The Tallit Prayer Shawl or the ‘Tallit Gadol’ is an example of a background rich in tradition and intricate detail and beauty, Judaism. A rectangular garment with tzitzit string fringes on the 4 corners, it is usually white, and often has dark colored stripes along the short sides of the rectangle in memory of the ‘Tcheilet’, the dye used in the
past to color the tzitziot. It can also have intricate designs and artistic wording as decoration and many also have a special artistic embellished design called an ‘Atarah’ on the part of the tallit worn by the neck.
Orthodox jews also often wear a similar garment called the ‘Tallit Katan’ throughout the day, a smaller four cornered garment with fringes on the corners worn under or over the shirt, depending on personal preference and/or tradition.
In order to observe and perform the mitzva (commandment) of tzitzit, one incorporates the use of a tallit and tefillin, wearing them and reciting a blessing for the tzitzit as well as a number for the tefillin. The tallitot (plural of tallit) are wrapped around the shoulders the way a shawl would be, with the atarah on top, by the back of the neck, and not only around the neck like a scarf. And remember! If your tallit has a blessing or some kind of holy text, care should be taken not to bring it into the bathroom, out of respect for the holy texts.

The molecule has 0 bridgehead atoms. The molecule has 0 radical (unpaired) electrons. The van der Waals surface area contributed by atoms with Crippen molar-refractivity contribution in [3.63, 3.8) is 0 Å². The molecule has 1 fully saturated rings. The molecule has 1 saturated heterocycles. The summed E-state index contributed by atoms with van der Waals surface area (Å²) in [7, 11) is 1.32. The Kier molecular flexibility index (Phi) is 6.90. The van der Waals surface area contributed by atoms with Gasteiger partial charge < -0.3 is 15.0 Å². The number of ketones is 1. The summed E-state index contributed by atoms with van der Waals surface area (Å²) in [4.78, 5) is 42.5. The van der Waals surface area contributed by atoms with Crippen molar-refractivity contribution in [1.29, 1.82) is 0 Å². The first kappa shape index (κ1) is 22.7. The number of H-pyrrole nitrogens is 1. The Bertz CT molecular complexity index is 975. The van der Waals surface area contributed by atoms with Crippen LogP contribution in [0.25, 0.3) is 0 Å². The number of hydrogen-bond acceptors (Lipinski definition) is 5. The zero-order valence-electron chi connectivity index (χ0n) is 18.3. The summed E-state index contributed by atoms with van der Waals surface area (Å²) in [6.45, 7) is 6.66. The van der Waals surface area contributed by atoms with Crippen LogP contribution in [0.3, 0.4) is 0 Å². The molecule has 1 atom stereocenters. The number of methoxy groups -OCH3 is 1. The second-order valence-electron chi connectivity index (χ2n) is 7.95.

Both men and women over bar/bat mitzva age (12 for girls and 13 for boys, the age of maturity according to halacha) can wear tallitot according to jewish law, though it’s more commonly used by men by far. It is worn during morning prayers ideally, both on weekdays and on shabbat, other than during the ‘kol-nidre’ service on yom kippur and is not worn during the night.
The tallit can be made of any fabric except for a mixture of wool and linen, and is usually made of cotton, silk, or wool. Ashkenazi tradition usually involves a wool tallit while some Spanish and Portuguese Jews use tallitot made of silk.